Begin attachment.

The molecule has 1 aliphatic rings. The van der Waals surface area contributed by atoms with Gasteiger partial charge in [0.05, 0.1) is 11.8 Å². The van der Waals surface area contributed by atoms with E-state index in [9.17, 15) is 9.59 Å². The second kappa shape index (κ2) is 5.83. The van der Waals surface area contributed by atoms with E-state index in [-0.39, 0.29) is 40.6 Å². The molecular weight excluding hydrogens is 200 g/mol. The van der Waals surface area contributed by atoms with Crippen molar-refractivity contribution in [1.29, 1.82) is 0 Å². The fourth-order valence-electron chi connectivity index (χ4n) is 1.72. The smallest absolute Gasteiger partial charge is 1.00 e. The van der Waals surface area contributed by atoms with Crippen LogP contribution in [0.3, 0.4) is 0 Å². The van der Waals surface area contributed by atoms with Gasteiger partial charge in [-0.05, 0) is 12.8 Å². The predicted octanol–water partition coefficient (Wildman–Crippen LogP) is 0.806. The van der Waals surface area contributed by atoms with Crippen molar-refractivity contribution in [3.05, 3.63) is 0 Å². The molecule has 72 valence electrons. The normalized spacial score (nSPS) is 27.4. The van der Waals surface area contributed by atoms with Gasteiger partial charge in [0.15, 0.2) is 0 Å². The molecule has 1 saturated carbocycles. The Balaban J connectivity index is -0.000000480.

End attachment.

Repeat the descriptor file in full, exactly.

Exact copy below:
The molecule has 1 aliphatic rings. The van der Waals surface area contributed by atoms with Gasteiger partial charge in [0.05, 0.1) is 11.8 Å². The van der Waals surface area contributed by atoms with E-state index in [9.17, 15) is 9.59 Å². The second kappa shape index (κ2) is 5.83. The van der Waals surface area contributed by atoms with E-state index in [-0.39, 0.29) is 40.6 Å². The molecular weight excluding hydrogens is 200 g/mol. The van der Waals surface area contributed by atoms with Crippen molar-refractivity contribution in [1.29, 1.82) is 0 Å². The fourth-order valence-electron chi connectivity index (χ4n) is 1.72. The smallest absolute Gasteiger partial charge is 1.00 e. The van der Waals surface area contributed by atoms with Crippen LogP contribution in [0.3, 0.4) is 0 Å². The van der Waals surface area contributed by atoms with Gasteiger partial charge in [-0.05, 0) is 12.8 Å². The predicted octanol–water partition coefficient (Wildman–Crippen LogP) is 0.806. The van der Waals surface area contributed by atoms with Crippen molar-refractivity contribution in [3.05, 3.63) is 0 Å². The molecule has 72 valence electrons. The normalized spacial score (nSPS) is 27.4. The van der Waals surface area contributed by atoms with Gasteiger partial charge in [0.15, 0.2) is 0 Å². The molecule has 1 saturated carbocycles. The Balaban J connectivity index is -0.000000480.